Data Collection

1. FACES III questionnaire and was applied by medical personnel of the research team, in electronic format through Google Forms questionnaires who received training on:

  • Conceptual aspects of family systems
  • Instrument administration training. The training includes the self-application of FACES III.
  • Protection measures under current sanitary recommendations.

The FACES III instrument, a self-applied scale of 20 Likert-type items with 5 options; 1 = never, 2 = almost never, 3 = sometimes, 4 = almost always, 5 = always. The instrument is validated in Spanish (37), achieving reliability of 70% and a Cronbach's alpha = 70%. This instrument has 8 questions for cohesion, corresponding to odd items, and 6 for adaptability, even items.

The total score of the instrument consists of the total sum of the cohesion and adaptability reagents where they are collated according to (Table 1). The results will be mapped in the matrix of (Table 2) to classify the family.

Cohesion

Classrange

Adaptability

Classrange

Unlinked

10-34

Rigid

10-19

Sem-linked

35-40

Organized

20-24

Linked

41-45

Flexible

25-28

Agglutinated

46-50

Chaotic

29-50

Table 1: Cohesion and adaptability classification.

  Adaptability
Cohesion   Rigid Organized Flexible Chaotic
Unlinked Rigid-unlinked Organizedunlinked Flexible unlinked Chaoticunlinked
Semi-linked Rigidsemi-linked Organizedsemi-linked Flexible semi-linked Chaoticsemi-linked
Linked Rigidlinked Organizedlinked Flexiblelinked Chaoticlinked
Agglutinated Rigidagglutinated Organizedagglutinated Flexible agglutinated Chaoticagglutinated
    Balanced Intermediate Extreme  

Table 2: Family class matrix.

Sociodemographic information was obtained from the subjects consisting of age, sex, education, marital status, type of economic income, place of residence, family structure, type of location, and degree of severity of the patient infected with SARS-CoV-2. The sample size from an infinite population was 99 patients with a precision of 10%, a power of 97.5%, and a significance level of 0.05. Verbal informed consent was applied to the relatives of patients for participation in the study.

Statistical Analysis

The IBM SPSS program was used in its most recent version for Windows where the frequencies of the different variables studied were calculated. Description of family functionality based on the 3 most common types of families (Nuclear, Extensive and single parent).  The frequency of the families of patients infected with SARS-CoV-2 and their classification according to (Table 3) in the total population and for each age group was analyzed. Chi-square will be used to assess the association between the different categorical variables, being a significant value of p <0.05 with a CI = 95%. The frequency of socio-demographic data was analyzed by sex and age group.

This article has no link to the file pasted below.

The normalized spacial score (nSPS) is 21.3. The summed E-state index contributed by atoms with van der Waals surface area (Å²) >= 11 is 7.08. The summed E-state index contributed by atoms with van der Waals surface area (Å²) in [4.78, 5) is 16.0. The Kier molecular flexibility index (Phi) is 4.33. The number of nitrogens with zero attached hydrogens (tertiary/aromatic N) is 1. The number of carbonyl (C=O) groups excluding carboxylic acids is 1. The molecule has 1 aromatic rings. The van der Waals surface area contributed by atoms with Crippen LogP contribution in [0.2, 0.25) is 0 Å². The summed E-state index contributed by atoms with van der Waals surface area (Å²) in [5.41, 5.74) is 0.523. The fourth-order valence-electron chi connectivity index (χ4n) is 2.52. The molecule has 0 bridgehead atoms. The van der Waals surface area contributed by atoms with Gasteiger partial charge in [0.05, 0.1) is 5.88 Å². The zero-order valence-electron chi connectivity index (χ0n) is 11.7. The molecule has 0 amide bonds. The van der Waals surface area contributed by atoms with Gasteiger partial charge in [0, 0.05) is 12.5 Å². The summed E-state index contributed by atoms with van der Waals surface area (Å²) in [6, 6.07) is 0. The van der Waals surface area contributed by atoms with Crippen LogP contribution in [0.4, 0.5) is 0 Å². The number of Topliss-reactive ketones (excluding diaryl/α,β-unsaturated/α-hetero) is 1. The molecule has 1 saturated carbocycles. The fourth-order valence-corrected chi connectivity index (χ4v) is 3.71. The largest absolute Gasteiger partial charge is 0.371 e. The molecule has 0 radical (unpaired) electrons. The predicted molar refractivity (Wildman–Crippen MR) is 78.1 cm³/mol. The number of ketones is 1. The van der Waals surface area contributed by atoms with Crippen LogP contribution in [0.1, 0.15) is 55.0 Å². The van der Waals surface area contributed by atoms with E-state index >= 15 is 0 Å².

Variable

 

Age (years)

33.2 ± 13.7

Sex

 

Male

49 (50%)

Female

49 (50%)

Schooling

 

Elementary

2 (2%)

Junior High

6 (6.1%)

Highschool

14 (14.3%)

College

76 (77.6%)

Civil status

 

   Single

56 (57.1%)

Married

38 (38.8%)

   Divorced

3 (3.1%)

Common partner

1 (1%)

Economic input

-

Fixed employment

61 (62.2%)

Self employment

18 (18.4%)

Casual employment

12 (12.2%)

Retired

7 (7.1%)

Table 3: Sociodemographic characteristics.

Results

98 patients diagnosed with COVID-19 were surveyed. The mean age of the patients was 33.2 ± 13.7 years, 49 (50%) were women and 49 (50%) men. Most of the patients had a bachelor's degree (77.6%) and were single (57.1%) or married (38.8%). Most of the patients had a permanent job (62.2%) or their own (18.4%). The characteristics of the patients are summarized in (Table 3). By a relationship, the most frequent type of family was simple nuclear in 71 (72.4%) patients, followed by extended family in 13 (13.3%) and single-parent in 8 (8.2%). All the patients belonged to an urban family (Table 4).

Family classification

 

By relation

 

Nuclear family

71 (72.4%)

Extended

13 (13.3%)

Monoparental

8 (8.2%)

Nuclear

3 (3.1%)

Monoparental extended

1 (1%)

Monoparental extendida composed

1 (1%)

Non parental

1 (1%)

By demography

 

Urban

98 (100%)

Rural

0 (0%)

Table 4: Family classification.

According to the severity of the disease, most of the patients had the mild disease (64.3%), followed by moderate disease (20.4%) (Table 5).

FACES III

 

Cohesion

 

Score

41.3 ± 5.3

Family class

 

Unlinked

12 (12.2%)

Semi-linked

23 (23.5%)

Linked

42 (42.9%)

Agglutinated

21 (21.4%)

Adaptability

 

Score

29.0 ± 5.6

Family class

 

Rigid

4 (4.1%)

Organized

12 (12.2%)

      Flexible

29 (29.6%)

      Chaotic

53 (54.1%)

Table 6: FACES III results.

 

Nuclear

Monoparental

Extended

P

Cohesion

     

0.957

Unlinked

9 (12.2%)

1 (10%)

2 (14.3%)

 

Semi-linked

17 (23%)

2 (20%)

4 (28.6%)

 

Linked

33 (44.6%)

5 (50%)

4 (28.6%)

 

Agglutinated

15 (20.3%)

2 (20%)

4 (28.6%)

 

Adaptability

     

0.78

Rigid

3 (4.1%)

0 (0%)

1 (7.1%)

 

Organized

11 (14.9%)

1 (10%)

0 (0%)

 

Flexible

21 (28.4%)

3 (30%)

5 (35.7%)

 

Chaotic

39 (52.7%)

6 (60%)

8 (57.1%)

 

Table 7: Association between Family classification and FACES III class.

 

Asintomático

Leve

Moderado

Severa

P

Cohesion

       

0.34

Unlinked

1 (11.1%)

7 (11.1%)

4 (20%)

0 (0%)

 

Semi-linked

4 (44.4%)

14 (22.2%)